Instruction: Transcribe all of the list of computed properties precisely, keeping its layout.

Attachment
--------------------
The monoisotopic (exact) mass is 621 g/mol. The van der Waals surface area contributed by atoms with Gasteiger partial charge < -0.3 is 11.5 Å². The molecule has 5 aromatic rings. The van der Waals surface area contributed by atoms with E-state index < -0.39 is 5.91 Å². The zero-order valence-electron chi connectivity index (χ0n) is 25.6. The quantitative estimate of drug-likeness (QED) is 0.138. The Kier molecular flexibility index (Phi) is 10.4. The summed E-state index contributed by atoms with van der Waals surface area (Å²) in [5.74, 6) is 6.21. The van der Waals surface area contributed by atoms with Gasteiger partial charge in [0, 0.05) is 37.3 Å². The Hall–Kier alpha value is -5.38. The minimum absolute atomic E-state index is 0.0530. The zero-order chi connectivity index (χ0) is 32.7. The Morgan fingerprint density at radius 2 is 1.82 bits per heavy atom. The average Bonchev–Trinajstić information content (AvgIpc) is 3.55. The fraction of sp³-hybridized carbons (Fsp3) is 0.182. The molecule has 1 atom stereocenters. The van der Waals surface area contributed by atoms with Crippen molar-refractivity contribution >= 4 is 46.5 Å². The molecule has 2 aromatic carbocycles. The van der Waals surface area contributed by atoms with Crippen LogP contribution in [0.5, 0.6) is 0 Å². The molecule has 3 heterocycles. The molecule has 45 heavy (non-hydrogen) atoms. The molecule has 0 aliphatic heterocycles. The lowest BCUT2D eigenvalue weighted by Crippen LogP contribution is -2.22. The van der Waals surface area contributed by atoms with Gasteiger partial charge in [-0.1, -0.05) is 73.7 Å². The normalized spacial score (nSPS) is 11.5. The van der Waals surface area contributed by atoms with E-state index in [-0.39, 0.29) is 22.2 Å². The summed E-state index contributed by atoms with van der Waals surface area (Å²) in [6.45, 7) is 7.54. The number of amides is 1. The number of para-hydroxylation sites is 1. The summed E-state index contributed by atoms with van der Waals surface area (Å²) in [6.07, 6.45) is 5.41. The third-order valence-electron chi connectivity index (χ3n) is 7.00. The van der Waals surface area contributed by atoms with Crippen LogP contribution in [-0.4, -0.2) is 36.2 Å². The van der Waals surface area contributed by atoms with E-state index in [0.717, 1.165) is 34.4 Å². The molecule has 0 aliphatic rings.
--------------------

The monoisotopic (exact) mass is 621 g/mol. The van der Waals surface area contributed by atoms with Gasteiger partial charge < -0.3 is 11.5 Å². The molecule has 5 aromatic rings. The van der Waals surface area contributed by atoms with E-state index < -0.39 is 5.91 Å². The zero-order valence-electron chi connectivity index (χ0n) is 25.6. The quantitative estimate of drug-likeness (QED) is 0.138. The Kier molecular flexibility index (Phi) is 10.4. The summed E-state index contributed by atoms with van der Waals surface area (Å²) in [5.74, 6) is 6.21. The van der Waals surface area contributed by atoms with Gasteiger partial charge in [0, 0.05) is 37.3 Å². The Hall–Kier alpha value is -5.38. The minimum absolute atomic E-state index is 0.0530. The zero-order chi connectivity index (χ0) is 32.7. The Morgan fingerprint density at radius 2 is 1.82 bits per heavy atom. The average Bonchev–Trinajstić information content (AvgIpc) is 3.55. The fraction of sp³-hybridized carbons (Fsp3) is 0.182. The molecule has 1 atom stereocenters. The van der Waals surface area contributed by atoms with Crippen molar-refractivity contribution >= 4 is 46.5 Å². The molecule has 2 aromatic carbocycles. The van der Waals surface area contributed by atoms with Crippen LogP contribution in [0.5, 0.6) is 0 Å². The molecule has 3 heterocycles. The molecule has 45 heavy (non-hydrogen) atoms. The molecule has 0 aliphatic heterocycles. The lowest BCUT2D eigenvalue weighted by Crippen LogP contribution is -2.22. The van der Waals surface area contributed by atoms with Gasteiger partial charge in [-0.1, -0.05) is 73.7 Å². The normalized spacial score (nSPS) is 11.5. The van der Waals surface area contributed by atoms with E-state index in [-0.39, 0.29) is 22.2 Å². The summed E-state index contributed by atoms with van der Waals surface area (Å²) in [6.45, 7) is 7.54. The number of amides is 1. The number of para-hydroxylation sites is 1. The summed E-state index contributed by atoms with van der Waals surface area (Å²) in [6.07, 6.45) is 5.41. The third-order valence-electron chi connectivity index (χ3n) is 7.00. The van der Waals surface area contributed by atoms with Crippen LogP contribution in [-0.4, -0.2) is 36.2 Å². The van der Waals surface area contributed by atoms with E-state index in [0.717, 1.165) is 34.4 Å². The molecule has 0 aliphatic rings.